“I will honor Christmas in my heart, and try to keep it all the year.”
–Ebenezer Scrooge, A Christmas Carol
We often refer to Christmas as the season of giving or the season of love, but as Ebenezer Scrooge learned with the help of some rather convincing ghosts, the Christmas spirit is supposed to live in our hearts all year long. Don’t get me wrong, I LOVE Christmas. I have a tree in almost every room. I have a beautiful Santa collection, and several nativity sets decorating my home. But when the trees and stockings come down, and the Santas and nativities are packed away, I’d like to think I keep that giving and loving spirit alive all year.
Just like you, I volunteer my time, and pledge my funds throughout the year, trying to make a difference to others. I share the spirit by cooking meals for people who are sick, serving on the board of trustees for Lourdes University, and volunteering with various charities and at my daughter’s high school. Why is this important, and how does this spirit of giving make such a difference?
Because it offers hope.
Working as a consultant for the past couple of years, I have seen ProMedica offer that hope in many forms. Here are some of the memorable stories of hope:
Cancer patients are receiving hope for recovery through the Healing Care program, which provides services like massage, aromatherapy and guided imagery to help them get through treatment, and release stress.
Teens with disabilities have hope for a more independent future, thanks to a program called Project Search.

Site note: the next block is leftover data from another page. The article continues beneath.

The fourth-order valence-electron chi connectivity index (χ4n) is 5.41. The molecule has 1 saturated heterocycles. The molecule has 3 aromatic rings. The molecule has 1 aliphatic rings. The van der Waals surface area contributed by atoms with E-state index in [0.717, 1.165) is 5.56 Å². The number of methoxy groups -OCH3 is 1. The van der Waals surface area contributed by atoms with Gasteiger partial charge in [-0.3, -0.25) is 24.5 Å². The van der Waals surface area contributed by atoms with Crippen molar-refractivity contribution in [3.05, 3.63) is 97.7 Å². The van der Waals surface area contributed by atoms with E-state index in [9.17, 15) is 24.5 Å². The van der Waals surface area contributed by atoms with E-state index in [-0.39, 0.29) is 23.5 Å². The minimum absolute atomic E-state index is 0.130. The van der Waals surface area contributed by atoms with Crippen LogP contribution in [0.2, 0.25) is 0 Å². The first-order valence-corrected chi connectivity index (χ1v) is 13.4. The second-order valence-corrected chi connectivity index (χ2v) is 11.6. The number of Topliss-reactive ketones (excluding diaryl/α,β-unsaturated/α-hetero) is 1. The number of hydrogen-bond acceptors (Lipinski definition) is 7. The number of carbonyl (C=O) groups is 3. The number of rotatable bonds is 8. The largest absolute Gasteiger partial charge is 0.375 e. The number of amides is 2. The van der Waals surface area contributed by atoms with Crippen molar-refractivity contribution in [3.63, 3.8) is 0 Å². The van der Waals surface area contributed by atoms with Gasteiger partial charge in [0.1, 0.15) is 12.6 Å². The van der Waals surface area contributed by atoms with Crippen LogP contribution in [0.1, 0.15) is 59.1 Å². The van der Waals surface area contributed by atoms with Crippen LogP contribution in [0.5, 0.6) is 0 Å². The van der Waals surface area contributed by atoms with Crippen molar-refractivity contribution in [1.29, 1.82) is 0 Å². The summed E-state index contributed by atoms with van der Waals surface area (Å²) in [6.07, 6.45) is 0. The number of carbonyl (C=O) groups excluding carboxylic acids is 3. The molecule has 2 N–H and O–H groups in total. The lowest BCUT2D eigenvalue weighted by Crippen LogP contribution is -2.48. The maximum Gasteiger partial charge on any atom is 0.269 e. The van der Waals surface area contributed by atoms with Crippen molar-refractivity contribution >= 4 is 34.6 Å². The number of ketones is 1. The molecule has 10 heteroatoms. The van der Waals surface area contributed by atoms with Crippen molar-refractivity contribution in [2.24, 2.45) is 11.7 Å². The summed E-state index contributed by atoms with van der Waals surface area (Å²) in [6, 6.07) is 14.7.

A surgical team from Flower Hospital offered hope to a 3-year old boy from a Palestinian settlement in Lebanon when they donated their time and talents to give him a cochlear implant. That gift of hearing gave his mother hope that her son would have a brighter educational future at home, where services for the deaf are not readily available.
And mental health patients have hope for a more stable future through HARP, the Hope and Recovery Pets program, which pairs patients with pets from the Toledo Area Humane Society. The pilot program has been so successful they’re expanding the service!
There are too many examples to name them all, but you get the idea. By offering these unique programs and services, ProMedica offers hope, and changes lives for the better every day.
In “A Christmas Carol,” Ebenezer Scrooge learned that he had the power to save Tiny Tim’s life with his gift of hope. We all have the power to inspire that hope in others every day, and when we do so, we honor the spirit of Christmas all year long.
For 20 years, Chrys Peterson was the face of WTOL news, anchoring the 5, 6 and 11 p.m. newscasts. She is now a correspondent for ProMedica HealthConnect and spokeswoman for Friends for Life, a monthly newsletter for women that offers health and wellness advice with a focus on cancer prevention.